Hong Kong is usually not a violent place. I have seen with my own eyes that the Hong Kong Police Force has shown consideration constraint in dealing with protesters. In dramatic contrast to the militarized police suppression of protests inflamed by Trump over the brutal murder of George Floyd, the Hong Kong policeman looks more like the bunny cop in the Disney movie Zootopia. In the U.S., “nonlethal weapons” (rubber bullets, flash-bangs, and beanbag rounds) regularly used by law enforcement officials can cause serious, even fatal, injuries. One analysis found that 15 percent of people injured by rubber bullets and similar objects were left with permanent disabilities. Also, research suggests that tear gas could amplify the spread of the coronavirus. Recently, violent hard-core protesters in Hong Kong have shot arrows and hurled petrol bombs at the police. I fear that such violence will lead to more violence.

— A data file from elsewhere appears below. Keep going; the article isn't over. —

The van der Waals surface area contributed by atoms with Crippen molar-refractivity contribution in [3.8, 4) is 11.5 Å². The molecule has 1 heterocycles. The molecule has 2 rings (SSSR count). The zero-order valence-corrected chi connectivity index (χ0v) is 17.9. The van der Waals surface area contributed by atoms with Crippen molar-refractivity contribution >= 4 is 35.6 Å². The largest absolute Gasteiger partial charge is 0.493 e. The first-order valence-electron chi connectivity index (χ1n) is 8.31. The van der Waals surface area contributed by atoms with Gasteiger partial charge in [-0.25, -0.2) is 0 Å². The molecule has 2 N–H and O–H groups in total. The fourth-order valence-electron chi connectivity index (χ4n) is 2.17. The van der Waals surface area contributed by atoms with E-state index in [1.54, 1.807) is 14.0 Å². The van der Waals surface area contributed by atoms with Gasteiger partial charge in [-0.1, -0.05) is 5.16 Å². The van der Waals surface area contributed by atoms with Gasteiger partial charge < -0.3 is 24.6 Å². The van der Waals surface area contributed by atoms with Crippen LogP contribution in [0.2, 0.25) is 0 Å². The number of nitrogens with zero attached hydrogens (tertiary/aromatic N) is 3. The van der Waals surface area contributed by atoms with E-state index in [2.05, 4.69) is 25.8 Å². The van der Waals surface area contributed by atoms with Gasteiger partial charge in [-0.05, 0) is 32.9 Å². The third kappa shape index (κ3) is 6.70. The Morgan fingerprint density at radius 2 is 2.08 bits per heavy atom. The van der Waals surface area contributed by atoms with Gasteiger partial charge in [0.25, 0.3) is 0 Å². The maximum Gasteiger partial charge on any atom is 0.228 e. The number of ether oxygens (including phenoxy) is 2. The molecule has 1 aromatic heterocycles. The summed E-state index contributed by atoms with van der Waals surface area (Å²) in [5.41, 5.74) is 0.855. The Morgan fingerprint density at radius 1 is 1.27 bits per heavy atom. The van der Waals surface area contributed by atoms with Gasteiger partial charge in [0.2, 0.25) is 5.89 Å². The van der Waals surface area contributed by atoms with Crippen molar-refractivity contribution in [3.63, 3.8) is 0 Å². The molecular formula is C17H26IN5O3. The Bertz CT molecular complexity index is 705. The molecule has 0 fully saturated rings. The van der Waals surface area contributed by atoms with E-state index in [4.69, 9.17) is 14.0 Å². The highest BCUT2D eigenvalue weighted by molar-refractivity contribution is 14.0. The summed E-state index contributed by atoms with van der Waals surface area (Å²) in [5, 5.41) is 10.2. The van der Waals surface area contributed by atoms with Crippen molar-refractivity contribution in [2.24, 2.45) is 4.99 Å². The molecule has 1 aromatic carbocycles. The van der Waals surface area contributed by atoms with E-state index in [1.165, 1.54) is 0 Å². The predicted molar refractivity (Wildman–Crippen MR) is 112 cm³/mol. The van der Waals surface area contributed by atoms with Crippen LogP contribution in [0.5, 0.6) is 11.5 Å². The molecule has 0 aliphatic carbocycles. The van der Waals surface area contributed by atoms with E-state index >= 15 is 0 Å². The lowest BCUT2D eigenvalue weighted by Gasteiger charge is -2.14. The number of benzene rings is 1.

It is bizarre to see some anti-government protesters in Hong Kong waving American flags and holding up a placard with a picture of Trump and the words “PRESIDENT TRUMP PLEASE LIBERATE HONG KONG.” This is what biased reporters in the U.S. would love to exploit. But what woeful message does the placard actually tell us? These protesters have no idea of what it means to ask a person like Trump to “liberate Hong Kong.” To them, naive and pathetic are kind judgments to be applied. Are they aware that Trump has bankrupted the moral high ground for telling the rest of the world what to do? Or are they desperate enough “to drink venom for quenching thirst,” as put in a Chinese saying? When will they grow up and stop making themselves the laughing stock in Hong Kong and abroad?